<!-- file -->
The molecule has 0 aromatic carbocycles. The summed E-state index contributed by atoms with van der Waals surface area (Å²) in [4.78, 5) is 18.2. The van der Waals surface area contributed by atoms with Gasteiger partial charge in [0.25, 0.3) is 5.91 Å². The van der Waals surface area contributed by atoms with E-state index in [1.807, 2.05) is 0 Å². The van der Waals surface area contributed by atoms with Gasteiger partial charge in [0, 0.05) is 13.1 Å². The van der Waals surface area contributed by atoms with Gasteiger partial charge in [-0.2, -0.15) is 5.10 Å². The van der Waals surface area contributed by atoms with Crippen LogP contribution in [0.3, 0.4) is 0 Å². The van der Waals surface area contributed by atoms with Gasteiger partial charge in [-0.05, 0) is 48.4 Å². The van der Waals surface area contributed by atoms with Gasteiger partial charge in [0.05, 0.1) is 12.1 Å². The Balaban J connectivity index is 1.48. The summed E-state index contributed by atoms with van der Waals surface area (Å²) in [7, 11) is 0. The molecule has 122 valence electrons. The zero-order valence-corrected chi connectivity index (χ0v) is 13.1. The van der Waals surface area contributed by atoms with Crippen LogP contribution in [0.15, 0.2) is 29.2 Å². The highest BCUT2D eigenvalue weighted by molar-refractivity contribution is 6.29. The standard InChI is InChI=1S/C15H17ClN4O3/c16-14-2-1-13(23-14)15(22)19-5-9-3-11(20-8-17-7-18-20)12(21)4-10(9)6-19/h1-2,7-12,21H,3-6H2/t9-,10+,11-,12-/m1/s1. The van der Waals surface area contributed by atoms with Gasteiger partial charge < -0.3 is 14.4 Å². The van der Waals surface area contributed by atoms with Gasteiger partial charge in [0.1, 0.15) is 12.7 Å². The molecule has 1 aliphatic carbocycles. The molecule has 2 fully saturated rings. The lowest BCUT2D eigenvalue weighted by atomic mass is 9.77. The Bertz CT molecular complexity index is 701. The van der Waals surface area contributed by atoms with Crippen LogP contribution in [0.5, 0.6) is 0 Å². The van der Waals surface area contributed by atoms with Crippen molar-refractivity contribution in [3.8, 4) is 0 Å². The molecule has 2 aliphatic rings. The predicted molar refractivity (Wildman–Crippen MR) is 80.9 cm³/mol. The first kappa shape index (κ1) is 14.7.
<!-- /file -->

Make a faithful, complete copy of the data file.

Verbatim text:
The molecule has 0 aromatic carbocycles. The summed E-state index contributed by atoms with van der Waals surface area (Å²) in [4.78, 5) is 18.2. The van der Waals surface area contributed by atoms with Gasteiger partial charge in [0.25, 0.3) is 5.91 Å². The van der Waals surface area contributed by atoms with E-state index in [1.807, 2.05) is 0 Å². The van der Waals surface area contributed by atoms with Gasteiger partial charge in [0, 0.05) is 13.1 Å². The van der Waals surface area contributed by atoms with Gasteiger partial charge in [-0.2, -0.15) is 5.10 Å². The van der Waals surface area contributed by atoms with Crippen LogP contribution in [0.3, 0.4) is 0 Å². The van der Waals surface area contributed by atoms with Gasteiger partial charge in [-0.05, 0) is 48.4 Å². The van der Waals surface area contributed by atoms with Gasteiger partial charge in [0.05, 0.1) is 12.1 Å². The Balaban J connectivity index is 1.48. The summed E-state index contributed by atoms with van der Waals surface area (Å²) in [7, 11) is 0. The molecule has 122 valence electrons. The zero-order valence-corrected chi connectivity index (χ0v) is 13.1. The van der Waals surface area contributed by atoms with Crippen LogP contribution in [0.15, 0.2) is 29.2 Å². The highest BCUT2D eigenvalue weighted by molar-refractivity contribution is 6.29. The standard InChI is InChI=1S/C15H17ClN4O3/c16-14-2-1-13(23-14)15(22)19-5-9-3-11(20-8-17-7-18-20)12(21)4-10(9)6-19/h1-2,7-12,21H,3-6H2/t9-,10+,11-,12-/m1/s1. The van der Waals surface area contributed by atoms with Gasteiger partial charge < -0.3 is 14.4 Å². The van der Waals surface area contributed by atoms with Gasteiger partial charge in [0.1, 0.15) is 12.7 Å². The molecule has 1 aliphatic carbocycles. The molecule has 2 fully saturated rings. The lowest BCUT2D eigenvalue weighted by atomic mass is 9.77. The Bertz CT molecular complexity index is 701. The van der Waals surface area contributed by atoms with Crippen LogP contribution in [0.5, 0.6) is 0 Å². The van der Waals surface area contributed by atoms with Crippen molar-refractivity contribution in [3.8, 4) is 0 Å². The molecule has 2 aliphatic rings. The predicted molar refractivity (Wildman–Crippen MR) is 80.9 cm³/mol. The first kappa shape index (κ1) is 14.7.